W: You’re the editor of Public Eye. What kind of topics does your program cover?
M: Well, there are essentially domestic stories. We don’t cover international stories. We don’t cover party politics or economics. We do issues of general social concern to our British audience. They can be anything from the future of the health service to the way the environment is going downhill.
W: How do you choose the topic? Do you choose one because it’s what the public wants to know about or because it’s what you feel the public ought to know about?
M: I think it’s a mixture of both. Sometimes you have a strong feeling that something is important and you want to see it examined and you want to contribute to a public debate. Sometimes people come to you with things they are worried about and they can be quite small things. They can be a story about corruption in local government, something they cannot quite understand, why it doesn’t seem to be working out properly, like they are not having their litter collected properly or the dustbins emptied.
W: How do you know that you’ve got a really successful program? One that is just right for the time?
M: I think you get a sense about it after working in it in a number of years. You know which stories are going to get the attention. They are going to be published just the point when the public are concerned about that.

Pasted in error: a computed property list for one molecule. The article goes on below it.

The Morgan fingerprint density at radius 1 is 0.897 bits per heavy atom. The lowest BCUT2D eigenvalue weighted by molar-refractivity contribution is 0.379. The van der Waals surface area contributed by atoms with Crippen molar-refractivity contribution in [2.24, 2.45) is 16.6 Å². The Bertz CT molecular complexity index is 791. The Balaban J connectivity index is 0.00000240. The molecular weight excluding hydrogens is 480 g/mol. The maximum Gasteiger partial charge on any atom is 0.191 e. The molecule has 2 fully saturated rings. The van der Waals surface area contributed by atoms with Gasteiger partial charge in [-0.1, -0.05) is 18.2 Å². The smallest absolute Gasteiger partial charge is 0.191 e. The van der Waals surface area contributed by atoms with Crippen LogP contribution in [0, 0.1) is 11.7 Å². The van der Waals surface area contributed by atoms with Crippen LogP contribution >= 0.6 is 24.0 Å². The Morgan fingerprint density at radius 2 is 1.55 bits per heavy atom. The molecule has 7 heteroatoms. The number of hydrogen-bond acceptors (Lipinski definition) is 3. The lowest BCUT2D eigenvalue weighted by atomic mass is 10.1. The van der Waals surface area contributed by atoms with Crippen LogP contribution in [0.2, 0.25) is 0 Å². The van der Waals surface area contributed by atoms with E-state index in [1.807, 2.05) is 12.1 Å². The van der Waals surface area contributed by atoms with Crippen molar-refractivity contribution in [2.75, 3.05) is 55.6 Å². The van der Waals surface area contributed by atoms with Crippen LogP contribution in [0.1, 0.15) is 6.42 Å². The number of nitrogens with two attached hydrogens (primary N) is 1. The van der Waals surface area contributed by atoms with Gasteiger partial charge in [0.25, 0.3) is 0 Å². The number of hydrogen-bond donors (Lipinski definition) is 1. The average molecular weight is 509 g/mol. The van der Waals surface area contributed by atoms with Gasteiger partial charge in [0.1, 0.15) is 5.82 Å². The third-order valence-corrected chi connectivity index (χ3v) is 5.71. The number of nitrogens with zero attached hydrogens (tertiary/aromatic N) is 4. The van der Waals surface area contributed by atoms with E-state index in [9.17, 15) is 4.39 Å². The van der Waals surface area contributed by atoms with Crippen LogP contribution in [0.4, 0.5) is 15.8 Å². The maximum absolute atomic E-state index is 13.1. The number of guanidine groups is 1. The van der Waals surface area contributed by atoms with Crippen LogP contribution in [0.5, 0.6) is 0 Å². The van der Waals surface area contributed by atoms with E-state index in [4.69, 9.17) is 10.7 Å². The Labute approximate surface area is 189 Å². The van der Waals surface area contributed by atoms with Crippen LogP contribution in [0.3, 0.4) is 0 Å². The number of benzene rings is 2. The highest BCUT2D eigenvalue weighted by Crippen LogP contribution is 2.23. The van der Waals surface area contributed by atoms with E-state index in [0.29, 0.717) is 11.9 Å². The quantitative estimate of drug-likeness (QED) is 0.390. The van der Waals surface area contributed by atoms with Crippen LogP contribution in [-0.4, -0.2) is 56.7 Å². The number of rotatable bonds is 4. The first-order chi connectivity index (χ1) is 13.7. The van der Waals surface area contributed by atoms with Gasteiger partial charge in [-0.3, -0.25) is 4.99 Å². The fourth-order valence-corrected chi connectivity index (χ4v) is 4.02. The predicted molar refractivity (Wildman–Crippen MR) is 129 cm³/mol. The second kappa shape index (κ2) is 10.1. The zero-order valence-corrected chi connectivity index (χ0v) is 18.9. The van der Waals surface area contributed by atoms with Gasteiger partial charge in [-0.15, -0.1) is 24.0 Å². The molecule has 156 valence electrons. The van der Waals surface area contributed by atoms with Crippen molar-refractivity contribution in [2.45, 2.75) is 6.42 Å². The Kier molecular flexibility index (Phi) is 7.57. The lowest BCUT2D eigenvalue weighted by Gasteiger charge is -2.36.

19. What kind of topics does Public Eye cover?
20. How does Public Eye choose its topics?
21. What factor plays an important role in running a successful program?
Long conversation Two
W: Hi, Professor Smith. I hear you’ve written a book titled Visions.
M: Yes. It explains how science will revolutionize the 21st century.
W: Could I ask you some questions concerning the book?
W: Are you optimistic about the future?
M: Generally, yeah. If we go back to the year of 1900, most Americans didn’t live beyond the age of 50. Since then, we’ve had improvements in health care and technology. There is no reason why these won’t continue far into the 21st century.
W: Are we ready for the changes that will come?
M: Changes are already happening. The future is here now. We have DNA, microchips, the internet. Some people’s reaction is to say, we are too old; we don’t understand new technology. My reaction is to say, we must educate people to use new technology now.
W: Is world population going to be a big problem?
M: Yes, and no. I think that world population will stop increasing as we all get richer. If you are a part of the middle class, you don’t want or need 12 children.